• Team ProMiller

Travel industry experts weigh in on post-COVID trends

Blog inspired by a McKinsey Publication


There has never been a year in which grasping the future of travel has been more critical. Which countries are you currently able to visit? Will I be required to take a COVID-19 test while on the road? On the plane, how many times will I have to replace my face mask? We talked to insiders in the travel industry about these issues, as well as the future of travel in 2021 and beyond.


It's been an obviously bumpy path, but with new air corridors opening up and improved testing methods, it's anticipated that flights overseas will begin to become simpler again.


Of course, travel will not be the same as it once was, but that may not be a terrible thing. Cities will be calmer, UNESCO World Heritage Sites will be less congested, and the atmosphere will be cleaner. The world has taken a breather, and while the tourist sector has suffered greatly as a result of the epidemic, it has taught us an important lesson: travel is a privilege, not a right.



All of these developments should be beneficial to the business, but organizations that are unprepared may face the fury of a group of leisure-oriented tourists who are already trying to keep up with changing travel standards. If the business does not act to boost capacity immediately, the ecosystem may collapse under the strain, causing tourists to suffer lengthy lines and high pricing.


What is the definition of mindful travel?

I recently overheard a young woman in the hair salon say, "I calculated out that I must have spent over €22,000 on vacations to Las Vegas over the last several years." “I went six times and had to pay for plane tickets, new clothing, hotels, drinks, partying, and everything else each time. When I think about it, it makes me sick.” “In the future, I will travel far less and think more about where I want to go - not just go with all my pals to the same spot every year,” she said.


The tale of two travel recovery paths


Wherever in the world you look, you’ll see people itching to travel. Most high-income earners have not lost their jobs. In the United States, the savings rate among this demographic is 10 to 20 percent higher now than before the pandemic, and such people are eager to spend their money on travel. Leisure trips are expected to lead the rebound, with corporate travel trailing behind.


What will our travel patterns be like in the future?


There will be a common desire for wide-open places after months of cabin fever. State and national parks in the United States, for example, have had massive influxes of tourists since the shutdown, and the trend is expected to continue this year as time spent in the environment is seen as an antidote to modern metropolitan life. The point-to-point vacation, in which travllers fly to a single destination and then return home, will be challenged by a growing trend for vacations that visit many destinations, are slower-paced, and are as much about the journey as the final destination.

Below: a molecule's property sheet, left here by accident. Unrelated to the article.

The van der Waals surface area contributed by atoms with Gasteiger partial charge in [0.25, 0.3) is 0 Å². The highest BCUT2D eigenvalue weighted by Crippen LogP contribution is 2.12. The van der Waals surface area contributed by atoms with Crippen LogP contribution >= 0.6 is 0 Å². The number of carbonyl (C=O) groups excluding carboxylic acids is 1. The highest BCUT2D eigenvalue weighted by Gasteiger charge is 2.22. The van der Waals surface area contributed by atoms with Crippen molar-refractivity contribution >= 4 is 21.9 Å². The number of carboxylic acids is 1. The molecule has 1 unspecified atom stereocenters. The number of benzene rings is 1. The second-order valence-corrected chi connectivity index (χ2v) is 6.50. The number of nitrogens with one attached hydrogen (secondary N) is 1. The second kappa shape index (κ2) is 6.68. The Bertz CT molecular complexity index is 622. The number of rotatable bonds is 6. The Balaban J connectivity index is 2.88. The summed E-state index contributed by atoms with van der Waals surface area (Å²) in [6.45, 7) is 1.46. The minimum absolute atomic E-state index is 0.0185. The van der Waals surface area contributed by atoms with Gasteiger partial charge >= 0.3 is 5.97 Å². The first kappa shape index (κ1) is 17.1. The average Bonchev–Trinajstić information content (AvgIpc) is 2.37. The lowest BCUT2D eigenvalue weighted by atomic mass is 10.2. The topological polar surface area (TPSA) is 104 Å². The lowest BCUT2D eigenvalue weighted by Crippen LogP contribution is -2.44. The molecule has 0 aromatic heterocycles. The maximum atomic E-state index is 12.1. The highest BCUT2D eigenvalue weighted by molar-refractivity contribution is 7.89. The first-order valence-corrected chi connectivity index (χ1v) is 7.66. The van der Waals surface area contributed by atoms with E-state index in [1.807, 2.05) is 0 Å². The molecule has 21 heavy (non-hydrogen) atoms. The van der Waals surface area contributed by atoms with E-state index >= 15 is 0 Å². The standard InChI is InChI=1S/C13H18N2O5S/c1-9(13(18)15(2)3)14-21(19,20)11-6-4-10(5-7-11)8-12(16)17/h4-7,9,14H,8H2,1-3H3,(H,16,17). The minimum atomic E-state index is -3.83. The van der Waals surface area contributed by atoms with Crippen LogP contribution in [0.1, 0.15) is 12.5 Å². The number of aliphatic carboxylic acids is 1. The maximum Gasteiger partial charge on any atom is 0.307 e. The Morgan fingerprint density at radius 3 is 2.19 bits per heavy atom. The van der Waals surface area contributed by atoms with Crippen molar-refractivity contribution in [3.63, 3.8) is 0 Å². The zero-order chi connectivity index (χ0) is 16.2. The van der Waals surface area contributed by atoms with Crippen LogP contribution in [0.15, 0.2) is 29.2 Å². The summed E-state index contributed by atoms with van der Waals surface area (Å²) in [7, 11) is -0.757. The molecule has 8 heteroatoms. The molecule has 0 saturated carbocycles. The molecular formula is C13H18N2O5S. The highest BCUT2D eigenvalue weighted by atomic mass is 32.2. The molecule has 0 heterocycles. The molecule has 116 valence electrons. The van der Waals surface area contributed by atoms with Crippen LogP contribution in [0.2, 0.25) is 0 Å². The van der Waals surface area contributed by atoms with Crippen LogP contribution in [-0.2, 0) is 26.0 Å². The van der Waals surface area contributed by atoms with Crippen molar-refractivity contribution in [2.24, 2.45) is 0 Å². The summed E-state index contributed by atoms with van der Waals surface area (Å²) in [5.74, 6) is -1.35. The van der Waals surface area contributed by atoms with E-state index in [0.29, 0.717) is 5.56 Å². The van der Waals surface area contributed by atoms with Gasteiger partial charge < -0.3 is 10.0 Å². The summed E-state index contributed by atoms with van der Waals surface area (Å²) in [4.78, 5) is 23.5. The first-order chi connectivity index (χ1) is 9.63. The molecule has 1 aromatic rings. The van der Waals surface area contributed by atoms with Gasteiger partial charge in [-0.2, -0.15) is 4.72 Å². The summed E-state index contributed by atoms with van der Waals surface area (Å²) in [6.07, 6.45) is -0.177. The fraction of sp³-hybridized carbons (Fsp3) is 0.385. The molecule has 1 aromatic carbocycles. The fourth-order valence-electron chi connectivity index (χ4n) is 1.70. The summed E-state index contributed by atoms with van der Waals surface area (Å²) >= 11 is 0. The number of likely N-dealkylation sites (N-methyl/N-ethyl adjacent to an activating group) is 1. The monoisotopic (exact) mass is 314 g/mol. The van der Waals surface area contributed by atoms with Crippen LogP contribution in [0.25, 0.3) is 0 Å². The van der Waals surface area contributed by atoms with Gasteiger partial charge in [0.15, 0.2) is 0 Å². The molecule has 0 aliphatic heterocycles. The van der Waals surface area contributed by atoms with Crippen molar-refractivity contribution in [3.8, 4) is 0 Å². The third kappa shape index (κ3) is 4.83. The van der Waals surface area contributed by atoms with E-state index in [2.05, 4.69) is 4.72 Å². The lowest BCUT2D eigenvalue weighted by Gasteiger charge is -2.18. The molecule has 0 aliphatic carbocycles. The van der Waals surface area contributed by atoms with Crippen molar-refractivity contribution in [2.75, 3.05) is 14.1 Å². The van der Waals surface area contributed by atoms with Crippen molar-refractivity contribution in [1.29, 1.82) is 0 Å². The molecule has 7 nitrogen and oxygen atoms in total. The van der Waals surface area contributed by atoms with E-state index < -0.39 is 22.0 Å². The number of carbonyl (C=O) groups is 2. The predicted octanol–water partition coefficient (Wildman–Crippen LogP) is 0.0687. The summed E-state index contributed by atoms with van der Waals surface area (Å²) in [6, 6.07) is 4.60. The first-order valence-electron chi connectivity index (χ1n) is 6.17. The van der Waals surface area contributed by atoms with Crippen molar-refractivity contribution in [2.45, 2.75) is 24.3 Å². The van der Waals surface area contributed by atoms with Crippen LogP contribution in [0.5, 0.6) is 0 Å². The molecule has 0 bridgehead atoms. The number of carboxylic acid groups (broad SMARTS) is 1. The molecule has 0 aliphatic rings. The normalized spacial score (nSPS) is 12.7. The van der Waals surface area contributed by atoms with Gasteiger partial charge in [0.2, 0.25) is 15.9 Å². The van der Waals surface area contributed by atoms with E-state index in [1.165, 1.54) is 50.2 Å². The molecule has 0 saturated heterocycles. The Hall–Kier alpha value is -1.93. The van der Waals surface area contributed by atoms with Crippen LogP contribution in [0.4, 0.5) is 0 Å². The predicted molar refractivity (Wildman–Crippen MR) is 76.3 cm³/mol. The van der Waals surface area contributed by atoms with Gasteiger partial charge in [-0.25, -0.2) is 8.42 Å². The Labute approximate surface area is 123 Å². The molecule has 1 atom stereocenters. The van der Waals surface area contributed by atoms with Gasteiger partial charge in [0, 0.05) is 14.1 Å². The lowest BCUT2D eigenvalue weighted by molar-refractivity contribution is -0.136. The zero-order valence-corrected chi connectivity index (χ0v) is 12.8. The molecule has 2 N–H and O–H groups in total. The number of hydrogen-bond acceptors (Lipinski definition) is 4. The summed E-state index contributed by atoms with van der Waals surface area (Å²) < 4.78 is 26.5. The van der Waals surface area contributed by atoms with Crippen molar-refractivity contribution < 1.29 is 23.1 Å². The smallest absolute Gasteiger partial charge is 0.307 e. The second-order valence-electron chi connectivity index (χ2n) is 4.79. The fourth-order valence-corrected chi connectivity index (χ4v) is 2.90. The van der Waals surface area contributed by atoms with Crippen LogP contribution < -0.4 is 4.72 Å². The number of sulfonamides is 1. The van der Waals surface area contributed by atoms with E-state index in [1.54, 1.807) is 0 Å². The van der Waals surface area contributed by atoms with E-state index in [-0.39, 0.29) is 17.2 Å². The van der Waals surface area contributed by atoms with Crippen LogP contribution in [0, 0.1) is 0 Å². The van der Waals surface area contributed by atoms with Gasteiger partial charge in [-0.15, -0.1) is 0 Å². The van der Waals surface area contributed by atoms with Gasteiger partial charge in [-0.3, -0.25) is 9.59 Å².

There are three actions that travellers must consider


1. Restore capacity

The most immediate need for all firms in the travel supply chain is to restore capacity or, at the absolute least, ensure that they can do so. Many restaurant contract and temporary employees who were laid off during the epidemic have found other positions and are hesitant to return to their old ones, resulting in a labor shortage. Last year, more than one in ten workers in the hotel industry in the United Kingdom departed. In April, there was still a shortage of about two million leisure and hospitality employment in the United States, which was considerably worse than before the epidemic.


2. Invest innovatively to improve the entire customer journey

While cash might continue to be in short supply, an area still worth considering for overinvestment is digital operations. Remember that the customer experience is shaped across the entire end-to-end journey, from booking to travel to the return home. Even seasoned travellers will have to adapt to new protocols, such as digital health certificates and safety measures. Travellers now need more, not less, assistance. Furthermore, certain critical journeys and moments—such as a family vacation, an important business trip, or a last-minute emergency—carry a disproportionate weight in consumers’ minds when they plan their next trip.


3. Reimagine commercial approaches

Travel companies may rethink their commercial approaches. The profiles of airline passengers and hotel guests will be different: more leisure guests, later booking windows, and higher demand for flexible tickets. Historical booking curves are no longer a good indicator of current behaviour. Travel companies need to use every source of insight they can to anticipate demand and optimise pricing. Flexible pricing models can also ease customer discomfort with today’s heightened levels of unpredictability. For example, EasyJet now offers a Protection Promise program that gives fliers free changes up to two hours before the flight.

 

It's taken a long time, but numerous variables are coming together that might result in a short-term travel boom, but not all nations and client categories will benefit at the same time. Travel businesses can assure that travel is not only back, but better, with constant persistence.

 

Written & Illustrated by, Keshav Porwal

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